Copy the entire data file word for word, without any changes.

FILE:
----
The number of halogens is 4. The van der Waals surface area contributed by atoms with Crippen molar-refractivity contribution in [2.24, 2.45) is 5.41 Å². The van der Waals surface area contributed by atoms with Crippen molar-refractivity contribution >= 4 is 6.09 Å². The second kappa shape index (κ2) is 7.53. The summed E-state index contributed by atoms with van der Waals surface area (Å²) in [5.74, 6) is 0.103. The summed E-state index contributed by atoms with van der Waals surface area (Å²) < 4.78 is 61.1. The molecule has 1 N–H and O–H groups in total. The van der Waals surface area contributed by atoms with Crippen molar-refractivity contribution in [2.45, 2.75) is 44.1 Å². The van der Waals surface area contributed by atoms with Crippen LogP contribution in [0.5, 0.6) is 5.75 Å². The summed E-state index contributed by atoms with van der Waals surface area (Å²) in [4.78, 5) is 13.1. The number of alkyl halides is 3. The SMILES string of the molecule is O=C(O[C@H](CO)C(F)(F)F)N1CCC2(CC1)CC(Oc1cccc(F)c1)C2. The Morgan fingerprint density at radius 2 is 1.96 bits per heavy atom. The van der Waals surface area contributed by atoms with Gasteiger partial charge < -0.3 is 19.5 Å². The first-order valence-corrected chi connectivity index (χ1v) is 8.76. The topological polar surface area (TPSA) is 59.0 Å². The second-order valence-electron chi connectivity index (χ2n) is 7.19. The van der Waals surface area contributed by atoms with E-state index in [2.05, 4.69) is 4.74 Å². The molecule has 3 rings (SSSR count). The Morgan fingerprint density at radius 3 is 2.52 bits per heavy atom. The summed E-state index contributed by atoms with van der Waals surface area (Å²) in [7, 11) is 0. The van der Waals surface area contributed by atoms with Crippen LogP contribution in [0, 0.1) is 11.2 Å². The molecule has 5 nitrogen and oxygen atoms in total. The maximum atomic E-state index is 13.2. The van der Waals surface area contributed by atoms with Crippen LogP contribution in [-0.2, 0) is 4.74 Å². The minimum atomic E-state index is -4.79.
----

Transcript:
The number of halogens is 4. The van der Waals surface area contributed by atoms with Crippen molar-refractivity contribution in [2.24, 2.45) is 5.41 Å². The van der Waals surface area contributed by atoms with Crippen molar-refractivity contribution >= 4 is 6.09 Å². The second kappa shape index (κ2) is 7.53. The summed E-state index contributed by atoms with van der Waals surface area (Å²) in [5.74, 6) is 0.103. The summed E-state index contributed by atoms with van der Waals surface area (Å²) < 4.78 is 61.1. The molecule has 1 N–H and O–H groups in total. The van der Waals surface area contributed by atoms with Crippen molar-refractivity contribution in [2.45, 2.75) is 44.1 Å². The van der Waals surface area contributed by atoms with Crippen LogP contribution in [0.5, 0.6) is 5.75 Å². The summed E-state index contributed by atoms with van der Waals surface area (Å²) in [4.78, 5) is 13.1. The number of alkyl halides is 3. The SMILES string of the molecule is O=C(O[C@H](CO)C(F)(F)F)N1CCC2(CC1)CC(Oc1cccc(F)c1)C2. The Morgan fingerprint density at radius 2 is 1.96 bits per heavy atom. The van der Waals surface area contributed by atoms with Gasteiger partial charge < -0.3 is 19.5 Å². The first-order valence-corrected chi connectivity index (χ1v) is 8.76. The topological polar surface area (TPSA) is 59.0 Å². The second-order valence-electron chi connectivity index (χ2n) is 7.19. The van der Waals surface area contributed by atoms with E-state index in [2.05, 4.69) is 4.74 Å². The molecule has 3 rings (SSSR count). The Morgan fingerprint density at radius 3 is 2.52 bits per heavy atom. The summed E-state index contributed by atoms with van der Waals surface area (Å²) in [7, 11) is 0. The van der Waals surface area contributed by atoms with Crippen LogP contribution in [0, 0.1) is 11.2 Å². The molecule has 5 nitrogen and oxygen atoms in total. The maximum atomic E-state index is 13.2. The van der Waals surface area contributed by atoms with Crippen LogP contribution in [-0.2, 0) is 4.74 Å². The minimum atomic E-state index is -4.79.